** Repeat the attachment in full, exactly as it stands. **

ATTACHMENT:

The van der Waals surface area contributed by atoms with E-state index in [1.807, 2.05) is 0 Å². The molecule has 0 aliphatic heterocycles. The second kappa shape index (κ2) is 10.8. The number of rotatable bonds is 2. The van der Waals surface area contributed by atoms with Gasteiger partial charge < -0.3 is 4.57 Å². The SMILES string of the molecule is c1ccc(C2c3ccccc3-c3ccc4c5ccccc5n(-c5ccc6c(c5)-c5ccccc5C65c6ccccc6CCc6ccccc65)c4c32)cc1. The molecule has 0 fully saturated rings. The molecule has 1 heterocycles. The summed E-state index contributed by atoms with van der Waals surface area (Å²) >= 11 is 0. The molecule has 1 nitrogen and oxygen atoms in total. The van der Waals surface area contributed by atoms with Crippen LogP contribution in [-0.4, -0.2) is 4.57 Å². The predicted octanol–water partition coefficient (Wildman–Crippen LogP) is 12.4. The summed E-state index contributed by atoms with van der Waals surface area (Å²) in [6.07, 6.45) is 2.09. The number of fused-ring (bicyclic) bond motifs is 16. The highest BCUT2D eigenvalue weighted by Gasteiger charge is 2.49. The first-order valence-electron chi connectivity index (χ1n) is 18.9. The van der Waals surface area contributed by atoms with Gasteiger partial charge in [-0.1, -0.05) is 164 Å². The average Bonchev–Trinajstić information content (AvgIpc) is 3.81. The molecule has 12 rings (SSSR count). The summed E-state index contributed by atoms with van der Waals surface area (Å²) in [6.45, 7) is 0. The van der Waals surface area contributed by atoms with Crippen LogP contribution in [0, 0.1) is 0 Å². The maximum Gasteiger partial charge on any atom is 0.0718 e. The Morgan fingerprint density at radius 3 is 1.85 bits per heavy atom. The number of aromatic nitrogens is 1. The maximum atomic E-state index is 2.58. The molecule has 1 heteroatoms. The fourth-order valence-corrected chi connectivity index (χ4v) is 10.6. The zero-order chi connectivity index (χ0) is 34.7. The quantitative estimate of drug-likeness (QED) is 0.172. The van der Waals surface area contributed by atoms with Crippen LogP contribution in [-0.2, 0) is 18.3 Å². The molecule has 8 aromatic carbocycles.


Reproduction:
The van der Waals surface area contributed by atoms with E-state index in [1.807, 2.05) is 0 Å². The molecule has 0 aliphatic heterocycles. The second kappa shape index (κ2) is 10.8. The number of rotatable bonds is 2. The van der Waals surface area contributed by atoms with Gasteiger partial charge < -0.3 is 4.57 Å². The SMILES string of the molecule is c1ccc(C2c3ccccc3-c3ccc4c5ccccc5n(-c5ccc6c(c5)-c5ccccc5C65c6ccccc6CCc6ccccc65)c4c32)cc1. The molecule has 0 fully saturated rings. The molecule has 1 heterocycles. The summed E-state index contributed by atoms with van der Waals surface area (Å²) >= 11 is 0. The molecule has 1 nitrogen and oxygen atoms in total. The van der Waals surface area contributed by atoms with Crippen LogP contribution in [-0.4, -0.2) is 4.57 Å². The predicted octanol–water partition coefficient (Wildman–Crippen LogP) is 12.4. The summed E-state index contributed by atoms with van der Waals surface area (Å²) in [6.07, 6.45) is 2.09. The number of fused-ring (bicyclic) bond motifs is 16. The highest BCUT2D eigenvalue weighted by Gasteiger charge is 2.49. The first-order valence-electron chi connectivity index (χ1n) is 18.9. The van der Waals surface area contributed by atoms with Gasteiger partial charge in [-0.1, -0.05) is 164 Å². The average Bonchev–Trinajstić information content (AvgIpc) is 3.81. The molecule has 12 rings (SSSR count). The summed E-state index contributed by atoms with van der Waals surface area (Å²) in [6.45, 7) is 0. The van der Waals surface area contributed by atoms with Crippen LogP contribution in [0, 0.1) is 0 Å². The maximum Gasteiger partial charge on any atom is 0.0718 e. The Morgan fingerprint density at radius 3 is 1.85 bits per heavy atom. The number of aromatic nitrogens is 1. The maximum atomic E-state index is 2.58. The molecule has 1 heteroatoms. The fourth-order valence-corrected chi connectivity index (χ4v) is 10.6. The zero-order chi connectivity index (χ0) is 34.7. The quantitative estimate of drug-likeness (QED) is 0.172. The van der Waals surface area contributed by atoms with Crippen LogP contribution in [-0.2, 0) is 18.3 Å². The molecule has 8 aromatic carbocycles.